Anyone who has read my reviews over the last few years will have noted that I’m often willing to give games with a bad rep the benefit of the doubt; attempting to find gold within somewhat questionable titles. However, never before have I had the “pleasure” to review two games which fall into this category at the same time. Therefore, this article marks the first in a short series of reviews of Games which, if you were to play them on a bus, may get you thrown off, arrested or at least heavily tutted at.
In my honest opinion, fan-service in games is something which can either go one of two ways. Either it leads to a plethora of bravely unique ideas which then wrap nicely around solid mechanics, or it leads to a sticky mess of a title with more of an interest in boobs than gameplay. It can be a fine line, but it’s one which has been achieved by a few- especially by the creators of the (often quite compelling) Senran Kugara series.
I’m not honestly sure where Moero Chronicles sits on this line yet. At it’s heart Moero Chronicles is a 3D first-person dungeon crawler with a unique aestetic, in which you travel around and battle enemies in a dragon-quest-esque JRPG fashion with your team. The story itself isn’t anything to really care about; you play a “perverted” human who has “unclean” thoughts about women and struggles to control his urges. Because of his nature, he is sent by his village to attempt to sort out an issue with the world’s “Monster Girls,” and is accompanied on this quest by a “Monster girl” he grew up with (and can later fondle.) As he travels through a handful of game worlds, he encounters a variety of girls who join his team after a quick scrap and a rubdown; more on that later. It’s clear that it’s simply an excuse to have the player collect scantily-clad girls and interact with their own private 2D haram.
Here’s the part where I explain exactly why this isn’t always a bad thing in fan-service titles. Despite the clear pursuit of titillation within the design, I was constantly and consistently impressed by the designers’ takes on mythological creatures. Each girl is inspired by a common monster trope, with most being fantastically shaped into a unique and interesting form which fits the source material. Personal favourites of mine include Goblin (whose headwear evokes a true sense of vicious humour,) Calypso and Elf (who embodies the stuck-up warrior trope incredibly well.)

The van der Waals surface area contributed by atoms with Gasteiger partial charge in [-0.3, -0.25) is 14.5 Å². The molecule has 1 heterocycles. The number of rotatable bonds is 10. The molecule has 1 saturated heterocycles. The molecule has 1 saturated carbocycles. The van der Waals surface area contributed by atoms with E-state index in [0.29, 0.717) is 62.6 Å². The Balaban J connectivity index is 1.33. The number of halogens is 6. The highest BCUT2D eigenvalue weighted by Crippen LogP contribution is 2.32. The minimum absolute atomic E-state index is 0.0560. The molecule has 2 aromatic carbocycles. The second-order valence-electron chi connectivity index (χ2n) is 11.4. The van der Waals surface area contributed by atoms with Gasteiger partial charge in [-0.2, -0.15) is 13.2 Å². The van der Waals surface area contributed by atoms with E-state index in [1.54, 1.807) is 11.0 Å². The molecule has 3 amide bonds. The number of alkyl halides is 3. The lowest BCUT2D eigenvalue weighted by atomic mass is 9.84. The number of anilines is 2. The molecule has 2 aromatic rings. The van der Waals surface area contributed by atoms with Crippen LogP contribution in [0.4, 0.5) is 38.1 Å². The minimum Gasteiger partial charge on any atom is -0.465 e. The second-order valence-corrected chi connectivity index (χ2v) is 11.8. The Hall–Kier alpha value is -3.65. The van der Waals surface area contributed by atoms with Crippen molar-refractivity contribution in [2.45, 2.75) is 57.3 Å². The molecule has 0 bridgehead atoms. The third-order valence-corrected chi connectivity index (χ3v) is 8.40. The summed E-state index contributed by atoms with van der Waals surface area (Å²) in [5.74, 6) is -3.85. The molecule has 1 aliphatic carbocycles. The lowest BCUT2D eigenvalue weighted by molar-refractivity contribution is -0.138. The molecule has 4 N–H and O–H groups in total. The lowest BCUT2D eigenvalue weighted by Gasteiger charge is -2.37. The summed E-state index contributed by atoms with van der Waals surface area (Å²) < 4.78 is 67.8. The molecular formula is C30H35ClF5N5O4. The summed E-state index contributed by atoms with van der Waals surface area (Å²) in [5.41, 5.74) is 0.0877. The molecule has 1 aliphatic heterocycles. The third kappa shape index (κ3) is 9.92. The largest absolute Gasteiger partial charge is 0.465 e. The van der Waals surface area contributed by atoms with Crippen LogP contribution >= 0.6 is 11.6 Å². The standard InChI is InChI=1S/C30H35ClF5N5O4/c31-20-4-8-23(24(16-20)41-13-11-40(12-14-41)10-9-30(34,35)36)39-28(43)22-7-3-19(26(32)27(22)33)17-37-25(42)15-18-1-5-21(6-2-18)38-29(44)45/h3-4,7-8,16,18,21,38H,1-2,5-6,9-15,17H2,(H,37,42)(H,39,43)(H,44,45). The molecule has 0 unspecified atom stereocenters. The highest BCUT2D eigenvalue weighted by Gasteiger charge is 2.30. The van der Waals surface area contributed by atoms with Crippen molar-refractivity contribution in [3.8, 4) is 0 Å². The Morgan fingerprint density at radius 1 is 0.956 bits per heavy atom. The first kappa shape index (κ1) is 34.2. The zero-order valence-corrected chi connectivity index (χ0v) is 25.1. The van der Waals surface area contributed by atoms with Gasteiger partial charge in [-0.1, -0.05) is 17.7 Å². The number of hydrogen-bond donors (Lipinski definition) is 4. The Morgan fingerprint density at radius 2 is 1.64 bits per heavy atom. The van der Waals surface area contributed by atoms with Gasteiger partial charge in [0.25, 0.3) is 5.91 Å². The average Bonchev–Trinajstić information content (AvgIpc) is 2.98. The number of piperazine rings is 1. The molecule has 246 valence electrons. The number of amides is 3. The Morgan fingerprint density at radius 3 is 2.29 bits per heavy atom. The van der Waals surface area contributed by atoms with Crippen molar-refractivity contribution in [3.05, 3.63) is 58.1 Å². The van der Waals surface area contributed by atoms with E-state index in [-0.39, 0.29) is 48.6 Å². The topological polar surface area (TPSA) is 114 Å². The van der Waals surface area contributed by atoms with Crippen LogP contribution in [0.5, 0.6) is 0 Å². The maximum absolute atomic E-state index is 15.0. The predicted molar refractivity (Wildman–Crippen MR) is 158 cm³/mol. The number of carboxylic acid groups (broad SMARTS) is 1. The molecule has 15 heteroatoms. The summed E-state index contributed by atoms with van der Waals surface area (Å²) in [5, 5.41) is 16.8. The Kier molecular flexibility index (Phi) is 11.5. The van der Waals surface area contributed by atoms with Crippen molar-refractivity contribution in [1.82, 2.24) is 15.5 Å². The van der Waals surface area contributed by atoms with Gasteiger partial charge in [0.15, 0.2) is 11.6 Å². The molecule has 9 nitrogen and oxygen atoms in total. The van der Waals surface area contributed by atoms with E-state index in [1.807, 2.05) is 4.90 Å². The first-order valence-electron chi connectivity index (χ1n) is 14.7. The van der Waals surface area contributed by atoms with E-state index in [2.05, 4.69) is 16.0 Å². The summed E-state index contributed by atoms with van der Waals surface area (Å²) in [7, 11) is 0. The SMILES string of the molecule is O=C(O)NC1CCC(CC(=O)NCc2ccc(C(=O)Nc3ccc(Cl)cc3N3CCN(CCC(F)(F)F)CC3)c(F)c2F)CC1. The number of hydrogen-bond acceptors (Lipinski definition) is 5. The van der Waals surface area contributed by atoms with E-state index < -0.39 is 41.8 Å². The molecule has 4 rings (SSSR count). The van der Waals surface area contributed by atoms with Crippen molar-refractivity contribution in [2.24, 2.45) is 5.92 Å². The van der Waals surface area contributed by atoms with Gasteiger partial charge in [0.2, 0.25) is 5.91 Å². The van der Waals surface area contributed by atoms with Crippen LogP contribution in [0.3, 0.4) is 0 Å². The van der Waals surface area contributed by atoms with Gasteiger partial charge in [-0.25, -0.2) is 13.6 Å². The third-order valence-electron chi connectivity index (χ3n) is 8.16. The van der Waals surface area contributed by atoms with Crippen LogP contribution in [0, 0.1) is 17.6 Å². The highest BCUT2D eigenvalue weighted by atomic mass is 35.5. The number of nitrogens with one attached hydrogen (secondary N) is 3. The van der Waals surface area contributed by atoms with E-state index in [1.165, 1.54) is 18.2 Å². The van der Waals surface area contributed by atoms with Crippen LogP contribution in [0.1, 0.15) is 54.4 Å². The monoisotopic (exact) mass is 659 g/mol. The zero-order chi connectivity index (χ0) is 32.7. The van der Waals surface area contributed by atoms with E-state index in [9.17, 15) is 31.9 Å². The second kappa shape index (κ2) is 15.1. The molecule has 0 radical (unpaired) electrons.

Each character has their own set of abilities for use within the turn-based battle system. Centring on the use of elemental “aura” attacks and the act of conducting your girls through the main character, it’s a pretty standard affair which does suprisingly still hold up. Whilst it isn’t the deepest, I found it very fun and engaging to play through as it left me really thinking about who should be attacking what. Your companion, an underwear-obsessed penis-shaped seal thing lets you know when an attack has hit your enemy’s elemental weakness and once he has been sufficiently “excited” he gets an attack in himself. Great…
One of the things I loved most of all about the gameplay was the variety of enemies you could fight. Each based on some kind of innuendo, I let out more than a few giggles as I realised exactly why I was wrestling with a living, radish or throwing fireballs at a pair of bendy bananas. My personal favourite creature is the Condogolem; yes, it’s literally a golem covered in rubbers and I love it.
Even the boss battles against monster-girls were fun, as each had a unique twist and I loved seeing what the next design had to offer. However, it was the latter part of each boss in which I began to feel less comfortable.